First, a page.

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    1. Hi Tom. Just to be clear I love my Dr, see her regularly and take a variety of medicines, and have all the tests and all the vaccines. I don't reject drs. In this circumstance I reject surgery and most arthritis meds are bad for folks who are at risk for strokes. Since I have severe rather than normal arthritis and knee pain I need to look outside the box.by severe I mean not sleeping at night. As for acupuncture I'm sure I would need to be blindfolded, lol.

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  6. Barb, a few years ago when I was in desperate pain (hip, back, knee, and feet) I stumbled upon Mercola.com and researched "tapping" (EFT). It sounded a bit bizarre, but it has helped me immensely. Like I said, I was at the point where I couldn't do much and my life was being adversely affected by my pain. Give it a try--doesn't cost a cent and no side effects (as we face with meds and surgeries). There might be an example on Youtube, also. Best wishes to you.

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  7. I have some shoulder issues and also recently hurt my knee and hip by over exercising. Luckily, my husband is a chiropractor so I can have him examine me to rule out fractures or tears. After I get that good news, Then I start with NATURAL remedies,almost always. I found something called the Frederickson protocol online for the hip/knee.NOTHING ELSE was working. Internet research can glean SO MUCH GOOD INFO!! After 3 weeks of pain, I got relief in 3 days from the exercises, and I am continuing to do the strengthening exercises daily. I also turn to ACUPUNCTURE, it helps the shoulder as well as a lot of of her things too! Deep tissue massage has always made me WORSE . I believe aromatherapy is potent,I also use it for lots of health care and relaxation. Most of the time I find natural remedies do work,sometimes a little slower than harmful medicines and CERTAINLY better than surgery in many many cases.I had a flare of of severe foot pain a few years back.. our podiatrist friend wanted to inject cortisone.NOOOO! I had ONE Acupuncture treatment and it cleared up entirely.I believe it is always best to work with natural remedies FIRST, then escalate your interventions IF necessary. I will use ipbuprofen at night to calm pain and help me sleep while using natural remedies. if needed. Glad you're getting some relief too!!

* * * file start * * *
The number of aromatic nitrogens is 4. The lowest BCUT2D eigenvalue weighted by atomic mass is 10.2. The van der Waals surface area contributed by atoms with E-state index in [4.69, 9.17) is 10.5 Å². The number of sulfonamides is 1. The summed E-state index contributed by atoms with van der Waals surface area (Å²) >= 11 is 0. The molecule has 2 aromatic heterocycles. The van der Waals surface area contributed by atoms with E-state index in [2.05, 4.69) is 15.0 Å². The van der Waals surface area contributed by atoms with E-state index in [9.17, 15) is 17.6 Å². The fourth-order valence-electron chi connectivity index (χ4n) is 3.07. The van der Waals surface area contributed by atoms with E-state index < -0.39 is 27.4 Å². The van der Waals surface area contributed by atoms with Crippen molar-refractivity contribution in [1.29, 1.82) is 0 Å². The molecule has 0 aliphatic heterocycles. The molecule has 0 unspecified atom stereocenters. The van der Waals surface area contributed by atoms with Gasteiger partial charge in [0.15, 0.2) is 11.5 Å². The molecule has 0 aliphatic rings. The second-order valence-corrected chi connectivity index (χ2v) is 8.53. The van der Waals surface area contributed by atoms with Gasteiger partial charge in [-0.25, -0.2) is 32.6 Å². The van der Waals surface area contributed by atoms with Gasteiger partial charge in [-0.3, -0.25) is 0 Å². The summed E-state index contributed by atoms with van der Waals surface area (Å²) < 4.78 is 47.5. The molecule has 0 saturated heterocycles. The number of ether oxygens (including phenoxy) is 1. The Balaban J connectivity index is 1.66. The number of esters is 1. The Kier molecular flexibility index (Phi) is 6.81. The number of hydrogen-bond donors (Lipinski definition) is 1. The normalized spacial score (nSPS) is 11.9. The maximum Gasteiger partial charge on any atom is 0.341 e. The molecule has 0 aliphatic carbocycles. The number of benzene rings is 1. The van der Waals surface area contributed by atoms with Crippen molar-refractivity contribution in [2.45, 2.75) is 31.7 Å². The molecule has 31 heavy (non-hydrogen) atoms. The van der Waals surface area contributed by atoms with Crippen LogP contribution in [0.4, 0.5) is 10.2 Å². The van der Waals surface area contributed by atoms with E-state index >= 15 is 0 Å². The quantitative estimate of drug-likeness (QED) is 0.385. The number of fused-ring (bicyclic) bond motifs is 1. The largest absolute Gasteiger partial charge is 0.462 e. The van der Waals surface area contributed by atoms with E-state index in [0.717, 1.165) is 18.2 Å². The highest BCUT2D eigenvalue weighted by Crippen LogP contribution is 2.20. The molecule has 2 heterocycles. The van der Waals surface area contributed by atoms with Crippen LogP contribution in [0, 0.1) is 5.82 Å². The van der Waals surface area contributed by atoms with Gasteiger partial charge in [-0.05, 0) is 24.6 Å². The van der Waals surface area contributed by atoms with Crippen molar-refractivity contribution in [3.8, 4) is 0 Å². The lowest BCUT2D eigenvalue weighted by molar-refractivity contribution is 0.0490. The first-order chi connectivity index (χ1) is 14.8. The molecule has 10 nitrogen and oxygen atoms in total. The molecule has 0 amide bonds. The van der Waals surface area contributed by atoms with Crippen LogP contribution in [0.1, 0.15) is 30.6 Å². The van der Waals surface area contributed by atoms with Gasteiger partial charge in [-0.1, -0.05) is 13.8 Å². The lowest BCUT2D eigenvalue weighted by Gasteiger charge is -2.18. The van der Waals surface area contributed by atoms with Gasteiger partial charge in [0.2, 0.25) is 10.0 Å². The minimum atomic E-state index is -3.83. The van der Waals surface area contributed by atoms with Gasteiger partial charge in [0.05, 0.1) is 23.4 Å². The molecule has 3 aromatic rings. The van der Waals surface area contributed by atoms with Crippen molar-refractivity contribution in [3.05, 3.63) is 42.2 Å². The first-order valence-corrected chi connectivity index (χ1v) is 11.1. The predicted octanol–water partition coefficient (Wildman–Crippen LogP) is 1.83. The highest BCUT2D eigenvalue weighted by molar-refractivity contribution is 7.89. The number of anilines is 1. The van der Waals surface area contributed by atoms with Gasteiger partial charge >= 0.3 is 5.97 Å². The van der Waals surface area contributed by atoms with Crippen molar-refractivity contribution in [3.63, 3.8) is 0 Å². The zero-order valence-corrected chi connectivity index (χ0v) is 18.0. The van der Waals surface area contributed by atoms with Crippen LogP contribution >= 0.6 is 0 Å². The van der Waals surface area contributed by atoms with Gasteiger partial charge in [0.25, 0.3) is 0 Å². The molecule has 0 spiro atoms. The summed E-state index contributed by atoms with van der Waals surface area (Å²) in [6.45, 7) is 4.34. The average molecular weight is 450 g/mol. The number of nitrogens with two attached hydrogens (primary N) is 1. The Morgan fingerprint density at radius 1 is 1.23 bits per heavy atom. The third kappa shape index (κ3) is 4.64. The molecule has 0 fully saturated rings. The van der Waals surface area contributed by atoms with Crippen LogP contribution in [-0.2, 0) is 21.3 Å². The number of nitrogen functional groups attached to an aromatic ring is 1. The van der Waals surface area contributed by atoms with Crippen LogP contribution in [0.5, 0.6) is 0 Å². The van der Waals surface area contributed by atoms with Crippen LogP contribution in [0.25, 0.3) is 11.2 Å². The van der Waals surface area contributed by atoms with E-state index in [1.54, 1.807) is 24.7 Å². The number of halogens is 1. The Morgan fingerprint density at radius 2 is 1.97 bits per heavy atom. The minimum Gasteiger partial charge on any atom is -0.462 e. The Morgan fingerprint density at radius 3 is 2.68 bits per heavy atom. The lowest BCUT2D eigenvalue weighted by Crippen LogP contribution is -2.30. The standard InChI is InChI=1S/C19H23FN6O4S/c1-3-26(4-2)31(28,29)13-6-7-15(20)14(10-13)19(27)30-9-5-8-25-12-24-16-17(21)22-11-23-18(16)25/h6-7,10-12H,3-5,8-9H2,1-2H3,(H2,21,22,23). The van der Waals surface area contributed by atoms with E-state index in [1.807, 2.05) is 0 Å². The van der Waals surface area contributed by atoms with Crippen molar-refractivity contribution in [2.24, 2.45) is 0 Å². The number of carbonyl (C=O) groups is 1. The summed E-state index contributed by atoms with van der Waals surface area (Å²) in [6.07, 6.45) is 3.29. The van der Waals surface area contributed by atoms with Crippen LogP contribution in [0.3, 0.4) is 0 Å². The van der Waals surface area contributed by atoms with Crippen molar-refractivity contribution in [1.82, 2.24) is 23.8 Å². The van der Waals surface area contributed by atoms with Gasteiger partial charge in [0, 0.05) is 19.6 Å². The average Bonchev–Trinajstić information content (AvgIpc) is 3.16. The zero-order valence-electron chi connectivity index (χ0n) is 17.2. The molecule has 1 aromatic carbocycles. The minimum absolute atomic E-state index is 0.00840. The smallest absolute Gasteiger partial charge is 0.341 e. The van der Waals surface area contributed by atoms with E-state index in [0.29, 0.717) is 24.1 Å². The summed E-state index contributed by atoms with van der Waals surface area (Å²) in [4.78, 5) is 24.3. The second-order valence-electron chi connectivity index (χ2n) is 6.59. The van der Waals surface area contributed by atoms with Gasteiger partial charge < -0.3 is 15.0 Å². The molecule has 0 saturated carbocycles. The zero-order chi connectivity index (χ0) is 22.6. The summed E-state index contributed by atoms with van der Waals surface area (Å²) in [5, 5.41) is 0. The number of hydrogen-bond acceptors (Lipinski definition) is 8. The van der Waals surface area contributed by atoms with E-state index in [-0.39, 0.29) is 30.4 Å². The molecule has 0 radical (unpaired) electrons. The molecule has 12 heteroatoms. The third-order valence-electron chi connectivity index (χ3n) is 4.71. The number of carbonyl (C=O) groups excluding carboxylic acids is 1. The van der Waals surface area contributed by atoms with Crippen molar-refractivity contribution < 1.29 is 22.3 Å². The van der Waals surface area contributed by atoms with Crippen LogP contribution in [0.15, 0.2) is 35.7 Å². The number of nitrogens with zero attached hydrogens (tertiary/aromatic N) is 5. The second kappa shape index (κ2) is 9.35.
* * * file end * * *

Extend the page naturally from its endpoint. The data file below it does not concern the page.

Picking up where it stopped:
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    1. Madeline, I will have to look that one up online once I get a chance. I'm just exploring aromatherapy. I would not do deep tissue massage, it is very gentle massage that I do for myself and that I would have done professionally. I need to research both acupuncture and the insurance coverage soon. Thanks so much!!

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  8. Note-this comment was accidentally deleted by my fat fingers on my tablet so I am copying and pasting from email. my apologies in advance, this comment came from tmgbooks.com:

    I have two old sports injuries, plantar fasciitis in my right foot and a pain in my left knee at the MCL that first started hurting almost twenty years ago after a half-marathon.

    Both injuries tend to flare up when I gain weight. Right now I am on the Pollan eating plan to get back under 170 after a recent high of 188.

    I need to watch my diet; my goal is to reach my weight goal and stay there. But it is exercise alone, I believe, that holds back the years to the extent it is even possible to slow down the effects of aging--not medicines, although they help with the symptoms, certainly.

    I plan to try massage, particularly of my feet. I do take Crestor and an aspirin a day for lipid issues. I have read online that cholesterol drugs can cause joint pain but that concern in over-whelmed by my desire to keep my various lipid counts in line.

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  9. HI, thanks for commenting and I'm sorry about the comment. Cholesterol drugs can also make you feel like you have chronic fatigue syndrome (ask be how I know). It's been suggested that I take the supplement CoQ10 to combat that and I am considering it. I agree, exercise and eating are important. Unfortunately with severe chronic pain alternative exercises have to get used in my case. Thanks so much for commenting and I'll check out your book.

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  10. No one mentioned the use of compression on arthritic knees/legs. By accident I found it helpful. My dr said I must wear a quality compression hose after having deep vein injections. I purchased them in his office, and was pleased to have a positive side effect of reduced pain in my arthritic knees. Not fun getting off and on, but wearing with a long skirt they really are comfortable. I wear the open toed Sigvaris or Jobst brand. There's probably others just as good. The medical grade I wear is a 20-30mmHg. It is imperative that measurements be accurate, and there is a size chart to go by. A nurse measured me to be sure I purchased the right size.